The fraud squad boss today hit back at criticism his agency, which is currently investigating the Libor scandal, had busied itself with relatively junior bankers when it should be going after the bigger fish.
David Green, director of the Serious Fraud Office (SFO), told the Justice Select Committee he and his team were obliged as prosecutors to go where the evidence took them, remarking: "We don't go after the people. We go after the evidence and we go after the people the evidence points to."
In particular, Green was grilled over the outcome of the second Libor trial at the start of this year, in which six brokers who stood accused of conspiring with already convicted Tom Hayes were acquitted by the jury after just a few hours of deliberation.
Green pushed back that, after hearing a not dissimilar case, another jury later delivered guilty verdicts for three ex-Barclays bankers.
Former UBS and Citigroup trader Hayes was the first person in the UK to be convicted by a jury for playing a part in manipulating the Libor rate. He was initially sentenced to 14 years in prison, but this was later reduced to 11 years on appeal.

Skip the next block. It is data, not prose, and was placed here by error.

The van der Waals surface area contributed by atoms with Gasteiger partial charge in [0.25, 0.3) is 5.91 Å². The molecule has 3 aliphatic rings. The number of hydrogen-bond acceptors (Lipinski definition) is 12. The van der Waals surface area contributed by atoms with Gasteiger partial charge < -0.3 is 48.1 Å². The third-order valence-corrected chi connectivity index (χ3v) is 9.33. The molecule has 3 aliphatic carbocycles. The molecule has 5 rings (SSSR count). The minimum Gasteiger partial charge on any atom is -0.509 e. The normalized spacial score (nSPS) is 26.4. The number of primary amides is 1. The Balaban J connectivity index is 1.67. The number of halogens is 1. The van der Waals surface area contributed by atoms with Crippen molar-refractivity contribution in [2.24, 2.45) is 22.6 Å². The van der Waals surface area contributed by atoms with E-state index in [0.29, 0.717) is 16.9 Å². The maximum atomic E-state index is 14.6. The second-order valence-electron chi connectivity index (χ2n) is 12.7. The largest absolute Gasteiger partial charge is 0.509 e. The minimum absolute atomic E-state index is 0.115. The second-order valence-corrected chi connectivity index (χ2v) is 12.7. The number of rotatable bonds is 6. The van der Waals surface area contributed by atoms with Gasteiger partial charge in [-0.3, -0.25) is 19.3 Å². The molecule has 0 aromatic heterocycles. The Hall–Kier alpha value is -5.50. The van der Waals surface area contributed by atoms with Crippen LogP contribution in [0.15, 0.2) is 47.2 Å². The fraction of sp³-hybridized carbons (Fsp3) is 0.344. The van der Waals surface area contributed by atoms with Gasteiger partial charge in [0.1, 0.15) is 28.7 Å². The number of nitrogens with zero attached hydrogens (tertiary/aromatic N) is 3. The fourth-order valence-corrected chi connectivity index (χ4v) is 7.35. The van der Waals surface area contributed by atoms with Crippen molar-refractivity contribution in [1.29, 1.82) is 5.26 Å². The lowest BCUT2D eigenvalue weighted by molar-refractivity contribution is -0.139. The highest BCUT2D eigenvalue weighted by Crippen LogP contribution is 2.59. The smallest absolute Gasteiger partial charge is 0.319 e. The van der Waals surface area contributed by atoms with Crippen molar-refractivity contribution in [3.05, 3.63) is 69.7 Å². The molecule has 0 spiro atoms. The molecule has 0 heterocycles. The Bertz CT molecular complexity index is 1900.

Green, who would support a rethink of corporate liability rules to make it easier to go after companies where wrongdoings happen, noted the current law had made it impossible for his agency to take UBS to court.
Green added he did not feel it was fair to judge his agency on their overall conviction rate because their cases were more complex than the average.
"The SFO does not do punch ups at pubs. We do not do street robberies," he added.
Since his appointment in 2012, Green has had the unenviable task of lifting the reputation of the SFO, which had been tarnished by high-profile failures like the inquiry into property developer Vincent Tchenguiz.
Green noted today the agency had garnered the unfortunate reputation "not wanting to take the risk" of prosecuting while under his predecessor's Richard Alderman rule.
Theresa May indicated she was keen to fold the SFO into the National Crime Agency while she was still home secretary, while, last year, even Green himself said he thought the fraud squad's future was in doubt.
However, Green was given a vote of confidence at the start of this year when his contract was extended through to 2018. Without this extension, Green would have stepped down in April.